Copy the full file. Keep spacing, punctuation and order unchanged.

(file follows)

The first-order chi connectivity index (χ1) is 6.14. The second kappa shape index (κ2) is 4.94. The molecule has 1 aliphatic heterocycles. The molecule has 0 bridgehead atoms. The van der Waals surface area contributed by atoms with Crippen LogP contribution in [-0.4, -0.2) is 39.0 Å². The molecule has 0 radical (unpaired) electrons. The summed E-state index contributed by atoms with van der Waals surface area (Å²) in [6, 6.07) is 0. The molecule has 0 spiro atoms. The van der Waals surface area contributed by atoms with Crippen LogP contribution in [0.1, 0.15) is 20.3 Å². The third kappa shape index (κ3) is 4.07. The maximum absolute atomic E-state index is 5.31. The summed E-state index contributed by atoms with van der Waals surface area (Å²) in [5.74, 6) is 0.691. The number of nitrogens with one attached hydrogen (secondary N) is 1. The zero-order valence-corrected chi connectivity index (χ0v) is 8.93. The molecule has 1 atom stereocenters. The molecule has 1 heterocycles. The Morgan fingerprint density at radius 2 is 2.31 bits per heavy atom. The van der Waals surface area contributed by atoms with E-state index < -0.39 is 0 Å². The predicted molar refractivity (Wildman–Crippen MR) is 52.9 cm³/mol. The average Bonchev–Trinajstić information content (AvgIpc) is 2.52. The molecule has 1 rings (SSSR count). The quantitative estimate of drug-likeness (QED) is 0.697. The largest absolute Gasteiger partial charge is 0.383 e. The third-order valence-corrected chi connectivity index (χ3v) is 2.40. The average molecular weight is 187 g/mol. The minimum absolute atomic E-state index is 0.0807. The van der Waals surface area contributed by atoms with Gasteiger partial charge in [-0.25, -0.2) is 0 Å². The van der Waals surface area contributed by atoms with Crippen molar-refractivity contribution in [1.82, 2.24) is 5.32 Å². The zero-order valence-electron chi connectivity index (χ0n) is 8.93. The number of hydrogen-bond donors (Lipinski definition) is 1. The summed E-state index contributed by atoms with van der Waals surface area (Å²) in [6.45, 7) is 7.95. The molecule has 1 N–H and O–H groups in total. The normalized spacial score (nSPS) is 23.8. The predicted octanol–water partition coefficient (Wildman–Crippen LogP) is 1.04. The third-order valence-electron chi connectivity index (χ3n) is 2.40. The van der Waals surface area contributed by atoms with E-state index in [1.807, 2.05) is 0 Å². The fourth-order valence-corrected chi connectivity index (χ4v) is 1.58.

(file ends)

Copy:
The first-order chi connectivity index (χ1) is 6.14. The second kappa shape index (κ2) is 4.94. The molecule has 1 aliphatic heterocycles. The molecule has 0 bridgehead atoms. The van der Waals surface area contributed by atoms with Crippen LogP contribution in [-0.4, -0.2) is 39.0 Å². The molecule has 0 radical (unpaired) electrons. The summed E-state index contributed by atoms with van der Waals surface area (Å²) in [6, 6.07) is 0. The molecule has 0 spiro atoms. The van der Waals surface area contributed by atoms with Crippen LogP contribution in [0.1, 0.15) is 20.3 Å². The third kappa shape index (κ3) is 4.07. The maximum absolute atomic E-state index is 5.31. The summed E-state index contributed by atoms with van der Waals surface area (Å²) in [5.74, 6) is 0.691. The number of nitrogens with one attached hydrogen (secondary N) is 1. The zero-order valence-corrected chi connectivity index (χ0v) is 8.93. The molecule has 1 atom stereocenters. The molecule has 1 heterocycles. The Morgan fingerprint density at radius 2 is 2.31 bits per heavy atom. The van der Waals surface area contributed by atoms with E-state index < -0.39 is 0 Å². The predicted molar refractivity (Wildman–Crippen MR) is 52.9 cm³/mol. The average Bonchev–Trinajstić information content (AvgIpc) is 2.52. The molecule has 1 rings (SSSR count). The quantitative estimate of drug-likeness (QED) is 0.697. The largest absolute Gasteiger partial charge is 0.383 e. The third-order valence-corrected chi connectivity index (χ3v) is 2.40. The average molecular weight is 187 g/mol. The minimum absolute atomic E-state index is 0.0807. The van der Waals surface area contributed by atoms with Gasteiger partial charge in [-0.25, -0.2) is 0 Å². The van der Waals surface area contributed by atoms with Crippen molar-refractivity contribution in [1.82, 2.24) is 5.32 Å². The zero-order valence-electron chi connectivity index (χ0n) is 8.93. The number of hydrogen-bond donors (Lipinski definition) is 1. The summed E-state index contributed by atoms with van der Waals surface area (Å²) in [6.45, 7) is 7.95. The molecule has 1 N–H and O–H groups in total. The normalized spacial score (nSPS) is 23.8. The predicted octanol–water partition coefficient (Wildman–Crippen LogP) is 1.04. The third-order valence-electron chi connectivity index (χ3n) is 2.40. The van der Waals surface area contributed by atoms with E-state index in [1.807, 2.05) is 0 Å². The fourth-order valence-corrected chi connectivity index (χ4v) is 1.58.